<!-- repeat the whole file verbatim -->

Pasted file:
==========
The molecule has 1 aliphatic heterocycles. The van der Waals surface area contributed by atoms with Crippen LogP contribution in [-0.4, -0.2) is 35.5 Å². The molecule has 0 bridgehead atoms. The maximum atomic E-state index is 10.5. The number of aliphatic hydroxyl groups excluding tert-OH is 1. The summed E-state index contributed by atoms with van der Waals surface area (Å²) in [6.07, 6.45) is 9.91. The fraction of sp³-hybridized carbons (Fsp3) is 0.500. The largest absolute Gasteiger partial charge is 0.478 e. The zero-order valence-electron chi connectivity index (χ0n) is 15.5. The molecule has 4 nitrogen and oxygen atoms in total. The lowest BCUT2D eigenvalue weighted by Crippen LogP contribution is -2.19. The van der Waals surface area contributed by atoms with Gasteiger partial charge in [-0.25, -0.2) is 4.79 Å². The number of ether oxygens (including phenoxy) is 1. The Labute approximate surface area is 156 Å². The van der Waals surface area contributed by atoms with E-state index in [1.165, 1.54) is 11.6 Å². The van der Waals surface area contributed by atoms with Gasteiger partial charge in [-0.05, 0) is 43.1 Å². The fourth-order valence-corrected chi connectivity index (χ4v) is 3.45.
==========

The molecule has 1 aliphatic heterocycles. The van der Waals surface area contributed by atoms with Crippen LogP contribution in [-0.4, -0.2) is 35.5 Å². The molecule has 0 bridgehead atoms. The maximum atomic E-state index is 10.5. The number of aliphatic hydroxyl groups excluding tert-OH is 1. The summed E-state index contributed by atoms with van der Waals surface area (Å²) in [6.07, 6.45) is 9.91. The fraction of sp³-hybridized carbons (Fsp3) is 0.500. The largest absolute Gasteiger partial charge is 0.478 e. The zero-order valence-electron chi connectivity index (χ0n) is 15.5. The molecule has 4 nitrogen and oxygen atoms in total. The lowest BCUT2D eigenvalue weighted by Crippen LogP contribution is -2.19. The van der Waals surface area contributed by atoms with Gasteiger partial charge in [-0.25, -0.2) is 4.79 Å². The number of ether oxygens (including phenoxy) is 1. The Labute approximate surface area is 156 Å². The van der Waals surface area contributed by atoms with E-state index in [1.165, 1.54) is 11.6 Å². The van der Waals surface area contributed by atoms with Gasteiger partial charge in [-0.05, 0) is 43.1 Å². The fourth-order valence-corrected chi connectivity index (χ4v) is 3.45.